I wonder if these numbers hold up in this age of electronic social networking where people claim hundreds of ‘friends’ with a growing number of people forming very intimate relationships over the internet with people they have never seen and who they may never see!

The authors claim:
“It is clear that the ultimate limit is created by cognitive factors, which influence our ability to maintain coherent and intimate relationships with many individuals”.

I wonder if social networking over the internet increases our capacity to form larger close friendships in a manner similar to the way the microscope and telescope increases our natural visual capacity.



Thu May 10, 2012 7:38 pm
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Post Re: Ch. 7 - The social whirl
LevV wrote:
I wonder if these numbers hold up in this age of electronic social networking where people claim hundreds of ‘friends’ with a growing number of people forming very intimate relationships over the internet with people they have never seen and who they may never see!
.


Except they're really not intimate relationships, are they?



Thu May 10, 2012 7:48 pm
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Post Re: Ch. 7 - The social whirl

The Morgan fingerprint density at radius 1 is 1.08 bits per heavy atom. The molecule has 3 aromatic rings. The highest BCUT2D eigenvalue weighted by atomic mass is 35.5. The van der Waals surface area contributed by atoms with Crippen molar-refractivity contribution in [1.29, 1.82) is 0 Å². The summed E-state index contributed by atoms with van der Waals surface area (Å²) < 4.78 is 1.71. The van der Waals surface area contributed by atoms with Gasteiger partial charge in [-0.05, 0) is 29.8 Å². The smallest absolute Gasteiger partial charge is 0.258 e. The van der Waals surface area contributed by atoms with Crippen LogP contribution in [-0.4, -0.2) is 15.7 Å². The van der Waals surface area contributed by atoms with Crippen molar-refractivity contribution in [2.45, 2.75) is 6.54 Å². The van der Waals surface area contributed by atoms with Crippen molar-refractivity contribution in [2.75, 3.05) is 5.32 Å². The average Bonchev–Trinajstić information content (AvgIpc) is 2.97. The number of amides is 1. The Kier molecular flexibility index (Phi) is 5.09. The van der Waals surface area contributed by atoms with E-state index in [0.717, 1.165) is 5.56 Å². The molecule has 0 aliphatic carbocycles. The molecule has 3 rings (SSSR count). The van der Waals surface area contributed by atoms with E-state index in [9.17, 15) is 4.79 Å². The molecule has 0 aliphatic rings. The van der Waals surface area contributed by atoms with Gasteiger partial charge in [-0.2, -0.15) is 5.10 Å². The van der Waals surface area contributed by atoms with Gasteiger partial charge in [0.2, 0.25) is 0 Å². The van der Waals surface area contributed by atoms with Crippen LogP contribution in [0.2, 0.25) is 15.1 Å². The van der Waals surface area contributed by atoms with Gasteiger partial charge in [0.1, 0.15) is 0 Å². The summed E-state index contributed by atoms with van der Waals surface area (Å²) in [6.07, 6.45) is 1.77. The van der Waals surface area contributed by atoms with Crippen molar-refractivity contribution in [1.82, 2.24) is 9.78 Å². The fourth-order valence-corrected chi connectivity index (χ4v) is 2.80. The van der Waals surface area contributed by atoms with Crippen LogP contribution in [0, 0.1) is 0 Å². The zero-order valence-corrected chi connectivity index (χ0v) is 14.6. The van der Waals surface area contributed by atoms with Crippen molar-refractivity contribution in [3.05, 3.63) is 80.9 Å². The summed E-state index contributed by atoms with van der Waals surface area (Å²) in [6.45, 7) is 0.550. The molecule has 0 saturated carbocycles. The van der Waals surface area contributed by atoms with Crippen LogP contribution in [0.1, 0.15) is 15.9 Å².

Well I would disagree with you on that. I have formed very close friendships with people, initially over the internet, and when we do visit each other it feels like we've known each other for years (and often we have!) I keep in more intimate and regular contact with them through texts and face book than I do with my own family.


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Fri May 11, 2012 2:21 pm
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Post Re: Ch. 7 - The social whirl
heledd wrote:
Well I would disagree with you on that. I have formed very close friendships with people, initially over the internet, and when we do visit each other it feels like we've known each other for years (and often we have!) I keep in more intimate and regular contact with them through texts and face book than I do with my own family.


That's cool, I just think that's fairly unusual. And I think even fewer people have a much greater number of intimate friends than before social networking (they do have a greater number of Facebook friends).



Fri May 11, 2012 8:37 pm
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Post Re: Ch. 7 - The social whirl
On my post above, I expressed a curiosity about the possible effects of the electronic media on the model created by the authors to describe the number of friends and acquaintances most people have. The authors said nothing about the electronic media in their book, but I did find on YouTube a 15 min talk by the main author, Robin Dunbar. In this talk (March 2012) he claims that the number of friends we have do not increase with the use of internet tools like Facebook. I’m not completely convinced yet, but he does make some good points.


http://www.youtube.com/watch?v=07IpED729k8



Tue May 15, 2012 6:50 pm